Midterm Clinical Experience with a Complex-shaped Detachable Platinum Coil System for the Treatment of Cerebral Aneurysms: Trufill DCS Orbit Detachable Coil System Registry Interim Results

Joshua A. Hirsch, Bernard Bendok, Richard D. Paulsen, Christophe Cognard, Jorge Campos, Mats Cronqvist

Research output: Contribution to journalArticle

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Abstract

Purpose: To report an interim analysis of the registry data and evaluate the performance of Trufill DCS Orbit coils in terms of the stability of initial aneurysmal occlusion. Materials and Methods: From May 1, 2004, to February 1, 2006, 291 patients with ruptured or unruptured aneurysms were enrolled in a multiple-center global registry from 37 centers in the United States, Europe, and Latin America to be treated via endovascular embolization with Trufill DCS Orbit detachable platinum coils. Acute and long-term anatomic and clinical data were collected and evaluated. Results: Initially, complete obliteration was reported in 187 of 300 treated aneurysms (62.3%) for which data were available; one treated aneurysm had no initial occlusion data. At follow-up (≤1 year), 99 aneurysms were assessed. For 56 aneurysms with initial complete obliteration, 49 (87.5%) remained stable. The overall grade of occlusion of 99 aneurysms remained stable or improved in 81 cases (81.8%). Recanalization was seen in 16.2% of aneurysms (15 cases of coil compaction and one case of aneurysm growth); two aneurysms (2.0%) had coil migration. Five aneurysms (5.1%) underwent repeat treatment. Conclusions: The use of Trufill DCS Orbit coils for the endovascular occlusion of aneurysms allowed a favorable rate of initial complete obliteration, high packing density, and aneurysmal stability at follow-up as long as 1 year. Longer-term follow-up is needed to determine the long-term stability of aneurysmal occlusion.

Original languageEnglish (US)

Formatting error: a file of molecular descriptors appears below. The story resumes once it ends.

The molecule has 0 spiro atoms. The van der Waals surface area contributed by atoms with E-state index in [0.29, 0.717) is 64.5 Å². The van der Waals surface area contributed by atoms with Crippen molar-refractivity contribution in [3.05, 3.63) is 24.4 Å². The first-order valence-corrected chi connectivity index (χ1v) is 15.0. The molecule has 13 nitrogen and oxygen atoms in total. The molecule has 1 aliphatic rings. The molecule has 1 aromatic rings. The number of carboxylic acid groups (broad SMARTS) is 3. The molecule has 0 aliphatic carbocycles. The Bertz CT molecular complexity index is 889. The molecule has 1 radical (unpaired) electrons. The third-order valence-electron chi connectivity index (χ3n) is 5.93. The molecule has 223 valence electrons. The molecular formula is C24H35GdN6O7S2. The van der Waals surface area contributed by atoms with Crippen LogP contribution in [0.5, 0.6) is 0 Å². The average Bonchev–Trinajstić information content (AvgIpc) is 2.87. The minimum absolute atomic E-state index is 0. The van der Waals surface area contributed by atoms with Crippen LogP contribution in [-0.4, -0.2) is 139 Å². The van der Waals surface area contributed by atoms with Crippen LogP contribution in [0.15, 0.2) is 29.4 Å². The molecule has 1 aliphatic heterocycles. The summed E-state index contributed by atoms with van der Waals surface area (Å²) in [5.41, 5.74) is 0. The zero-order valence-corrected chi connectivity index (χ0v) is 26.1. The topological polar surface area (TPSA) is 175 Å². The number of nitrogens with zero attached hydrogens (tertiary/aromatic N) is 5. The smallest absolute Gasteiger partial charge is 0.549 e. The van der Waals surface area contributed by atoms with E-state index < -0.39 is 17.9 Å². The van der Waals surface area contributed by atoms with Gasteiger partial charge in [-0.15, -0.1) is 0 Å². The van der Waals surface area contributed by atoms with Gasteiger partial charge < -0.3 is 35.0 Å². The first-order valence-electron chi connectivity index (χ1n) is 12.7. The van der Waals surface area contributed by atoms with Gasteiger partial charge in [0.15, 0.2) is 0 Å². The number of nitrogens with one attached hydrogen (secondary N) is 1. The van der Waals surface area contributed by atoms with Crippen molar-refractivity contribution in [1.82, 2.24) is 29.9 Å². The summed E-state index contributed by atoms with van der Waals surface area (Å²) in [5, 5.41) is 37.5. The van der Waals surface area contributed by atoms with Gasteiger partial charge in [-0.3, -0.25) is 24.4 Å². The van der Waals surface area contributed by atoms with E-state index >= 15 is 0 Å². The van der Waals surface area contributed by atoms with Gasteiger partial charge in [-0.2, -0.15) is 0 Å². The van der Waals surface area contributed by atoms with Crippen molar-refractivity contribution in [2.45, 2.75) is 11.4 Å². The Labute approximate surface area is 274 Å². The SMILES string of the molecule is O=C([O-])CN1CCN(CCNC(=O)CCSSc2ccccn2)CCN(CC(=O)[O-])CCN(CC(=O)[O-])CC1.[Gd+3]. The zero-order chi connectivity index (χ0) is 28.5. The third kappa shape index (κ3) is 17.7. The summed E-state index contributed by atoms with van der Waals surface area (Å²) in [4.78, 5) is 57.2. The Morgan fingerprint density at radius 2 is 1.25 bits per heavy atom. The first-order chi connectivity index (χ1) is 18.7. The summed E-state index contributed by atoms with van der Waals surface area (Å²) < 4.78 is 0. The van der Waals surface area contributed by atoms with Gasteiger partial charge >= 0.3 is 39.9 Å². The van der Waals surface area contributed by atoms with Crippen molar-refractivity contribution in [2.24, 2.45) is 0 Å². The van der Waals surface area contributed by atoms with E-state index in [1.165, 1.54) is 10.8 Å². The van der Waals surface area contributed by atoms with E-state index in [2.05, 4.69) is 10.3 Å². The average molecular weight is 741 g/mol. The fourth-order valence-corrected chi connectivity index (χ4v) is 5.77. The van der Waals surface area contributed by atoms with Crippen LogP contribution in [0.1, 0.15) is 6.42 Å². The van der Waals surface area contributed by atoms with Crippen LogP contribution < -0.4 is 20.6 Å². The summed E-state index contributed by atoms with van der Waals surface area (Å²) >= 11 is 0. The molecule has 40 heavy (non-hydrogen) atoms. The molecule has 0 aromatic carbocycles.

Pages (from-to)1487-1494
Number of pages8
JournalJournal of Vascular and Interventional Radiology
Volume18
Issue number12
DOIs
StatePublished - Dec 2007
Externally publishedYes

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Intracranial Aneurysm
Orbit
Platinum
Aneurysm
Registries
Therapeutics
Latin America

ASJC Scopus subject areas

  • Radiology Nuclear Medicine and imaging
  • Radiological and Ultrasound Technology

Cite this

Midterm Clinical Experience with a Complex-shaped Detachable Platinum Coil System for the Treatment of Cerebral Aneurysms : Trufill DCS Orbit Detachable Coil System Registry Interim Results. / Hirsch, Joshua A.; Bendok, Bernard; Paulsen, Richard D.; Cognard, Christophe; Campos, Jorge; Cronqvist, Mats.

In: Journal of Vascular and Interventional Radiology, Vol. 18, No. 12, 12.2007, p. 1487-1494.

Research output: Contribution to journalArticle

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abstract = "Purpose: To report an interim analysis of the registry data and evaluate the performance of Trufill DCS Orbit coils in terms of the stability of initial aneurysmal occlusion. Materials and Methods: From May 1, 2004, to February 1, 2006, 291 patients with ruptured or unruptured aneurysms were enrolled in a multiple-center global registry from 37 centers in the United States, Europe, and Latin America to be treated via endovascular embolization with Trufill DCS Orbit detachable platinum coils. Acute and long-term anatomic and clinical data were collected and evaluated. Results: Initially, complete obliteration was reported in 187 of 300 treated aneurysms (62.3{\%}) for which data were available; one treated aneurysm had no initial occlusion data. At follow-up (≤1 year), 99 aneurysms were assessed. For 56 aneurysms with initial complete obliteration, 49 (87.5{\%}) remained stable. The overall grade of occlusion of 99 aneurysms remained stable or improved in 81 cases (81.8{\%}). Recanalization was seen in 16.2{\%} of aneurysms (15 cases of coil compaction and one case of aneurysm growth); two aneurysms (2.0{\%}) had coil migration. Five aneurysms (5.1{\%}) underwent repeat treatment. Conclusions: The use of Trufill DCS Orbit coils for the endovascular occlusion of aneurysms allowed a favorable rate of initial complete obliteration, high packing density, and aneurysmal stability at follow-up as long as 1 year. Longer-term follow-up is needed to determine the long-term stability of aneurysmal occlusion.",
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